I can only give you my advice if you ask me & it depends on you to follow it or not. There are consequences, good or bad, to your decisions and YOU have to live them.
So from now on, I cease to be the receptacle of your responsibilities, the sack of your guilt, the laundress of your remorse, the advocate of your faults, the wall of your lamentations, the depositary of your duties, who should solve your problems or spare a tire every time to fulfill your responsibilities.
From now on, I declare all independent and self-sufficient adults.
Everyone at my mom’s house was speechless.
From that day on, the family began to function better because everyone in the house knew exactly what it is that they needed to do.
For some of us this is hard because we’ve grown up being the caregivers feeling responsible for others. As moms & wives we are fixers off all things. We never want our loved ones to go through difficult things or to struggle. We want everyone to be happy.
But, the sooner we take that responsibility off of our shoulders & on to each loved one, the better we are preparing them to be MEsponsible.
We are not here on earth to be everything to everyone. Stop putting that pressure on yourself.”
As I’ve grown in recovery, I’ve grown in humility, too. My friends, I’m just not that important!!! God Bless all our children as they make their way in life. Whether we want to or not, we must do the same.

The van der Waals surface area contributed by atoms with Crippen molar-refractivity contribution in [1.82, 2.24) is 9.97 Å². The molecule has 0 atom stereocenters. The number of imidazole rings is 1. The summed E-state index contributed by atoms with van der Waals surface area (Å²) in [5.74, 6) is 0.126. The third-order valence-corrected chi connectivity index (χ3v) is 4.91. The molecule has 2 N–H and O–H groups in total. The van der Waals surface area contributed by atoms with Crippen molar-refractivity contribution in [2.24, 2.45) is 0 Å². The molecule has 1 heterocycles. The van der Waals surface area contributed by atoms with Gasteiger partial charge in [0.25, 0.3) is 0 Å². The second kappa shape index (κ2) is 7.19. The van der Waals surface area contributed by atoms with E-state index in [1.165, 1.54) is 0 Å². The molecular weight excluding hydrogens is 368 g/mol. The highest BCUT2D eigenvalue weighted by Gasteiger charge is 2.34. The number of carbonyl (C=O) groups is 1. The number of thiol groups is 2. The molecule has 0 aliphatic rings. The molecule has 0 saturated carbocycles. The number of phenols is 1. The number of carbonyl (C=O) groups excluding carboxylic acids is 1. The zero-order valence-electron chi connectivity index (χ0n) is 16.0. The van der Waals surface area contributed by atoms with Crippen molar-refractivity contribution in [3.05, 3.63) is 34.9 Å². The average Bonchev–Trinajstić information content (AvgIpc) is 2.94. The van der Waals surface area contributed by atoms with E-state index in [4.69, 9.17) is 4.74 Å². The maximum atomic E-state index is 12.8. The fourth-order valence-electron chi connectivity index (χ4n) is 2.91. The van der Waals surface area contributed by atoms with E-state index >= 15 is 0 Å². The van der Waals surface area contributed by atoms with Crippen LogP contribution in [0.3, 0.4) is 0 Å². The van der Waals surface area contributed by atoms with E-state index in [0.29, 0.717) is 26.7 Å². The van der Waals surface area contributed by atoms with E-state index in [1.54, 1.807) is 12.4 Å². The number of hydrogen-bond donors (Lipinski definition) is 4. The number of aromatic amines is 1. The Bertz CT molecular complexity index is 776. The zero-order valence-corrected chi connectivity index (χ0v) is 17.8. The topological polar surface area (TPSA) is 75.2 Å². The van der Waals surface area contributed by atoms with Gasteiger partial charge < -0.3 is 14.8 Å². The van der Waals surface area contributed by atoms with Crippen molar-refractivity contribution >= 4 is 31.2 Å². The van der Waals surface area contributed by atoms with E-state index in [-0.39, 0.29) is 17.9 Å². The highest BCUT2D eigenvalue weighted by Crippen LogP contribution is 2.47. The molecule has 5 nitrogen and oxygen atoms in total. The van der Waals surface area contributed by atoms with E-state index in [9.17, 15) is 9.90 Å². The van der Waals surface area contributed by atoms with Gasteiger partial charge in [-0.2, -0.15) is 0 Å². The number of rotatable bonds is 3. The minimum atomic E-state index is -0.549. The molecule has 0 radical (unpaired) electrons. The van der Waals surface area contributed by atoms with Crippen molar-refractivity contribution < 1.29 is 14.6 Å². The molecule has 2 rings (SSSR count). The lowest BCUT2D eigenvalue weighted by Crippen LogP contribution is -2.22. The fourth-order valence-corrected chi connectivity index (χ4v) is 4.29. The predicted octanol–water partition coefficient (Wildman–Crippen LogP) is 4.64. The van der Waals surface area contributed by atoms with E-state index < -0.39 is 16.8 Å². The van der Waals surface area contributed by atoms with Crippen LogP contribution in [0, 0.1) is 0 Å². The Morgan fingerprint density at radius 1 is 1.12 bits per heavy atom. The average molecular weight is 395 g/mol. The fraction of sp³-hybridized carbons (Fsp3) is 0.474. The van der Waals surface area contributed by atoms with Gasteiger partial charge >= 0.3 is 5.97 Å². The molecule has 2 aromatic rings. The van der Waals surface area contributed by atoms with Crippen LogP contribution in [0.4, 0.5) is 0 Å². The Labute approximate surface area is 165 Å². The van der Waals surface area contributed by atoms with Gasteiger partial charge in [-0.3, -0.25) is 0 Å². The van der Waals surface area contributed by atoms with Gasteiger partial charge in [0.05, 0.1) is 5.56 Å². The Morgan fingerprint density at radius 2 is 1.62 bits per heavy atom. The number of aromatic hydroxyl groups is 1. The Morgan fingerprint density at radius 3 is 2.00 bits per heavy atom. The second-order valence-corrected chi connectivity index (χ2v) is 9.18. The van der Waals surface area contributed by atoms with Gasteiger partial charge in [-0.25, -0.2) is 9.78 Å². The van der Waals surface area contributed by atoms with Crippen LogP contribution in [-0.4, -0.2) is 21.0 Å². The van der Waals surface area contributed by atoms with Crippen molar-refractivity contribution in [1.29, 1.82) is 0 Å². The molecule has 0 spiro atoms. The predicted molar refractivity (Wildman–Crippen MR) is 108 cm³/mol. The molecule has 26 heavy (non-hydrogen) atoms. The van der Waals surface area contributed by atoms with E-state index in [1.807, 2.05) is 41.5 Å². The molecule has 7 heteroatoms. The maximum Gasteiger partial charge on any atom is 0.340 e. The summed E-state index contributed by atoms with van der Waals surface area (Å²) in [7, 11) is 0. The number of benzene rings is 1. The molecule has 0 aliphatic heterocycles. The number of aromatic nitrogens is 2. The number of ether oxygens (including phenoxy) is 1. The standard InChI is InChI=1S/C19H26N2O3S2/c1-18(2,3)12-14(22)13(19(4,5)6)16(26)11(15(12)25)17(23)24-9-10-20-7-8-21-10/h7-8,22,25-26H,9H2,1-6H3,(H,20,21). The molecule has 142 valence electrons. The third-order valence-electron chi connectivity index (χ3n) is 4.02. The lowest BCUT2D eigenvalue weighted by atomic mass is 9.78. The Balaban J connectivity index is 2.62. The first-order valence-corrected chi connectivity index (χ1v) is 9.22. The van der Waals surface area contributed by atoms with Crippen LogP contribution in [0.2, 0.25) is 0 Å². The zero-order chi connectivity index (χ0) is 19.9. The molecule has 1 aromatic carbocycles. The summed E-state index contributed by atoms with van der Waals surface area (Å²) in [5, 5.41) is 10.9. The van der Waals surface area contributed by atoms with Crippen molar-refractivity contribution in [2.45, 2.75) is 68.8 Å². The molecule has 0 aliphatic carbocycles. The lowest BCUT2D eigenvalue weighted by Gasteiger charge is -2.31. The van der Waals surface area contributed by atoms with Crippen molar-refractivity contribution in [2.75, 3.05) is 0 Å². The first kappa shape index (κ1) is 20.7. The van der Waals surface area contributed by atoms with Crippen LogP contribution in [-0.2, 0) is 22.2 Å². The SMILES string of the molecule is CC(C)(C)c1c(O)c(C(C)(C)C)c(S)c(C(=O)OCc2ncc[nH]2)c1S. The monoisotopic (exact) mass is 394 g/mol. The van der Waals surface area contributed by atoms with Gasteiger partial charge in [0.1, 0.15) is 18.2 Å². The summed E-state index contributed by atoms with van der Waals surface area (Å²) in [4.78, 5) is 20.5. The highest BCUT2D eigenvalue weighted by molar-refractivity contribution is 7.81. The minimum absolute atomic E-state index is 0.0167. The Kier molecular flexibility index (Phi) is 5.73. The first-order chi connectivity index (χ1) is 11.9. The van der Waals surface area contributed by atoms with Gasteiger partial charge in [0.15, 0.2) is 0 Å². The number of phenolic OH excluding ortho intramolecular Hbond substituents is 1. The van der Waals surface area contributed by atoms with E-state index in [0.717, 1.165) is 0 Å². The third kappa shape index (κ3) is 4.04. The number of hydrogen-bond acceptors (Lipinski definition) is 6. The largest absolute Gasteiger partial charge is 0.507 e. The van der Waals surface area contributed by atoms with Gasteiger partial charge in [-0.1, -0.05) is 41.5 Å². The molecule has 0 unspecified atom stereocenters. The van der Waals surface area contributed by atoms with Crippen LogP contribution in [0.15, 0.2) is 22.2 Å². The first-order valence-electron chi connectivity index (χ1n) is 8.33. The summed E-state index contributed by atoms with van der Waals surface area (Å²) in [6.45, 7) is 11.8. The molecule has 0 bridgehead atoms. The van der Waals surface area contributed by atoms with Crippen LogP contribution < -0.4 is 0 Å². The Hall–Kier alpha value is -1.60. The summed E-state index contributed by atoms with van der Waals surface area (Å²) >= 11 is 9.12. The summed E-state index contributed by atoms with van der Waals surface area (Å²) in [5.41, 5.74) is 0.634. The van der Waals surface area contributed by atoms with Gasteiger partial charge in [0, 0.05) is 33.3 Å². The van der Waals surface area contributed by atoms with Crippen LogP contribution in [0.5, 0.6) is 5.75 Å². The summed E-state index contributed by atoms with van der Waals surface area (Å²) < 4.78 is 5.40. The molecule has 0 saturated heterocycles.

Self-Care demands discipline from us. And I haven’t always had a lot of that! But people can change. That’s the beauty of 12-step recovery. It helps me be the best human being I can be.
Physical Self-Care has many faces. For some of us it’s making sure we get enough sleep. Or trying to eat healthy foods. Taking enough vitamins. I do all of those things, and I try to walk a mile a day. Sometimes I do that just running up and down stairs in my own home. Gardening and putting plants in the earth is life-enhancing and gives me hope.
Spiritual Self-Care is equally important to me. I start the day with an entry in my gratitude journal. The old me, before recovery, would dwell on the sadness of losing Annie in my life. Next month it will be ten long years since I’ve seen her! But the new me takes joy in my other children and grandchildren. And my many friends. It’s where I put my focus now, if only because I have some control over these relationships. Prayer and talking to God is critical, too, because I don’t have power over some things, and I need His guidance in choosing my battles. And on a bad day, helping me feel the sunshine.
“Deal from strength:” I heard this many years ago, and I understand it now. I’m not in a good position to help others if I’m too sick myself. I will continue to care for myself so that my presence can be of benefit to others. The people in my life now will thank me for it.